ALFRED GORDON, F.A.C.P.
The majority of recorded cases of injuries of the cervical spine are instances of gross damages, such as dislocations or fractures of the vertebrae with secondary gross lesions in the spinal cord, leading to muscular atrophies or spastic paralysis of the extremities as the result of tracts—degeneration, with involvement of the sphincter of the bladder and occasionally, in males, persistent priapism. Cases of less severe damage are not common and frequently are not recognized. The cord symptoms in such cases are at first very slight; the moderate initial disability is looked upon with no special concern and the prognosis is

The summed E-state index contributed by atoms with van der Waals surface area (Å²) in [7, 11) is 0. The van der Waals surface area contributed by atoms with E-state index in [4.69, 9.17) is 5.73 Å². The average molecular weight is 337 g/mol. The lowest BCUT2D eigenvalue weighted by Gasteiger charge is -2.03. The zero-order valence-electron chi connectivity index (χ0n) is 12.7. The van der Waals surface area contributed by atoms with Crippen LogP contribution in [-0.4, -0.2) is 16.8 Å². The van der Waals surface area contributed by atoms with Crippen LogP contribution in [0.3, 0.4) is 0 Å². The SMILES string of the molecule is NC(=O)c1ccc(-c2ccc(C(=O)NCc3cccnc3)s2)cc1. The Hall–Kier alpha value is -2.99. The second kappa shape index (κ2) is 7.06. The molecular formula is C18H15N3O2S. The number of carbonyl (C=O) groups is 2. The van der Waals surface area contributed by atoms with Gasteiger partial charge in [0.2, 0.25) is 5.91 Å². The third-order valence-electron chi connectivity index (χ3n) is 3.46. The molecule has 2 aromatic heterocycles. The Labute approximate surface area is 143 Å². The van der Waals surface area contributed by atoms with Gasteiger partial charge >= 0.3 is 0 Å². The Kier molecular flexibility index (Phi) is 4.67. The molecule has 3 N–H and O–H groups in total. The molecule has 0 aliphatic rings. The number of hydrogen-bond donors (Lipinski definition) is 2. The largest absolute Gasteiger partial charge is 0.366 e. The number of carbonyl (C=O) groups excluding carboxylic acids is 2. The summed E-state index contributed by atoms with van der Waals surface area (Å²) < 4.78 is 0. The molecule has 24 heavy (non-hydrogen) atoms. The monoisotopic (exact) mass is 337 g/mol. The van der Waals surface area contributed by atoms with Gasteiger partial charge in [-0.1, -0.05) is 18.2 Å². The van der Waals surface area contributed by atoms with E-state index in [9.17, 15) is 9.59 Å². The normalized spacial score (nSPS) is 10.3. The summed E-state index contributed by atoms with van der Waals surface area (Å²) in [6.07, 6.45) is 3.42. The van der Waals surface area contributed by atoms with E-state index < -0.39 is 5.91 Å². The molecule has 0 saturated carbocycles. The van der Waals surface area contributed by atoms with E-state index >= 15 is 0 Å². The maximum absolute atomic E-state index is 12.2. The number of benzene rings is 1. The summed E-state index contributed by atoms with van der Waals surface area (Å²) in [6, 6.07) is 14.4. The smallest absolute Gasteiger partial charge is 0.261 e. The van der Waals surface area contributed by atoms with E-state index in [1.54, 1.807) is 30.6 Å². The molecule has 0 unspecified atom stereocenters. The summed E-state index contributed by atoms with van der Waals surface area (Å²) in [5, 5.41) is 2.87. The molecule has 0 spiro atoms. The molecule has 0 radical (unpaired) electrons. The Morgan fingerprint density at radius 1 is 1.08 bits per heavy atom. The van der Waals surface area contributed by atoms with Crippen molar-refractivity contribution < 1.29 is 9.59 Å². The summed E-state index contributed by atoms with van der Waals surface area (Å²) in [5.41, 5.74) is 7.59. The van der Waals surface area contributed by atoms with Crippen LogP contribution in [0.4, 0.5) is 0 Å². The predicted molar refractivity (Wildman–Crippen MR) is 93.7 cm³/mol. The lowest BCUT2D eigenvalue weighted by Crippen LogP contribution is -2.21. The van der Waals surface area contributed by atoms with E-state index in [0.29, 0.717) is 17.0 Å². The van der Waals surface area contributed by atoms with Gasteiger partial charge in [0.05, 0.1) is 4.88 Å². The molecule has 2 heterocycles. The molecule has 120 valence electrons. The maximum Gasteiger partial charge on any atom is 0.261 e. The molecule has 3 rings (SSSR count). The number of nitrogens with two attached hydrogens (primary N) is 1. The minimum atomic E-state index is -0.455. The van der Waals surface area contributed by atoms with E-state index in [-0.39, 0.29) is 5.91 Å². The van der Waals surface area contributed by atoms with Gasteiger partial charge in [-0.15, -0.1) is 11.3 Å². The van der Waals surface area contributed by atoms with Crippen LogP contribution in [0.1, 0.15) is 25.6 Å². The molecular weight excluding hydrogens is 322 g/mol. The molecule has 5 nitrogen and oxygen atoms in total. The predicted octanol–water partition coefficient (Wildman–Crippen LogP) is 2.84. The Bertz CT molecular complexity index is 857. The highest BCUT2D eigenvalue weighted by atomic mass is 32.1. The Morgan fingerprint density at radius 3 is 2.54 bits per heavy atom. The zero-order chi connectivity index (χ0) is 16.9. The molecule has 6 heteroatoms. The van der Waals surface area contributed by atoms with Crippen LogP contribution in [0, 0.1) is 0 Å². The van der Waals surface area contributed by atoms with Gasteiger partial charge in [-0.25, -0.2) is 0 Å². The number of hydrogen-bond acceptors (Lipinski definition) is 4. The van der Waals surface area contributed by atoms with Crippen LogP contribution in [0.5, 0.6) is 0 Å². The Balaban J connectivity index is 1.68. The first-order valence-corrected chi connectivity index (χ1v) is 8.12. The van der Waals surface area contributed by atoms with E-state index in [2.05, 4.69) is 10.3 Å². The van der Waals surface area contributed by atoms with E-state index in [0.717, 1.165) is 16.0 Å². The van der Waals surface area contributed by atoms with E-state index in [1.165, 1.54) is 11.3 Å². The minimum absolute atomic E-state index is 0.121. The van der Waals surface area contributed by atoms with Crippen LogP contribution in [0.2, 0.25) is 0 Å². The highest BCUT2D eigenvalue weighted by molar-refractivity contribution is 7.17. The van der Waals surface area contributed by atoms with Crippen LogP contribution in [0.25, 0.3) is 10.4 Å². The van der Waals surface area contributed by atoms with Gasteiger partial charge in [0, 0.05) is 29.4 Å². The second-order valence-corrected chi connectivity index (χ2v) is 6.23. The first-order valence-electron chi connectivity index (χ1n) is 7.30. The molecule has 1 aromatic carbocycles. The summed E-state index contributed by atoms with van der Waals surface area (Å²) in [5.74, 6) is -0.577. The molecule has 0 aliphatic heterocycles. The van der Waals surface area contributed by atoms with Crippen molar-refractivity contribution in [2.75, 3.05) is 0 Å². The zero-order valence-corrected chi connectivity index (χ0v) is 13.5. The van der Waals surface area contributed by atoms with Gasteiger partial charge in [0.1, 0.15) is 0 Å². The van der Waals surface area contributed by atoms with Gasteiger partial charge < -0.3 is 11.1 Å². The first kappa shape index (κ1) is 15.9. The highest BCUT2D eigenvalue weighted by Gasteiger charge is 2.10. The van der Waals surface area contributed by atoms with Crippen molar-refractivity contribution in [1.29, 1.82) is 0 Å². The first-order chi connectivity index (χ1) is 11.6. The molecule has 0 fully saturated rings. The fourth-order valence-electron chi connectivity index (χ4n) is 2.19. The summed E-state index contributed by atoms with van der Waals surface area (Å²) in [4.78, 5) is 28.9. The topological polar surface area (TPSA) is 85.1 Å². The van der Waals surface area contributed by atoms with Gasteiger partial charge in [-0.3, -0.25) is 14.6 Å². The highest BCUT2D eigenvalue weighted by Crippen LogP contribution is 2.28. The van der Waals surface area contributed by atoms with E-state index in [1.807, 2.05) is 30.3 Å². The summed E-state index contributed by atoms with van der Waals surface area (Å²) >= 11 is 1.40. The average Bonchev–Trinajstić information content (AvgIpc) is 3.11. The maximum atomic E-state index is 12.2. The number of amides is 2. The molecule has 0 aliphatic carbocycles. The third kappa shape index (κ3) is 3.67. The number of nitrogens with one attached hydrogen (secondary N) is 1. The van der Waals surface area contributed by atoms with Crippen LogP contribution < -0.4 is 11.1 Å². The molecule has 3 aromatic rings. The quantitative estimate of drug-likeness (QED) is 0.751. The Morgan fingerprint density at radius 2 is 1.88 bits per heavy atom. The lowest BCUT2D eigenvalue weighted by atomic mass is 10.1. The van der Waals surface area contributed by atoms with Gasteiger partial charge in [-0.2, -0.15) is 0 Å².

GORDON A. MINOR INJURIES OF THE CERVICAL SEGMENT OF THE SPINE AND THEIR CONSEQUENCES: Case Report1. Ann Intern Med. 1939;13:190–193. doi: 10.7326/0003-4819-13-1-190
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Published: Ann Intern Med. 1939;13(1):190-193.
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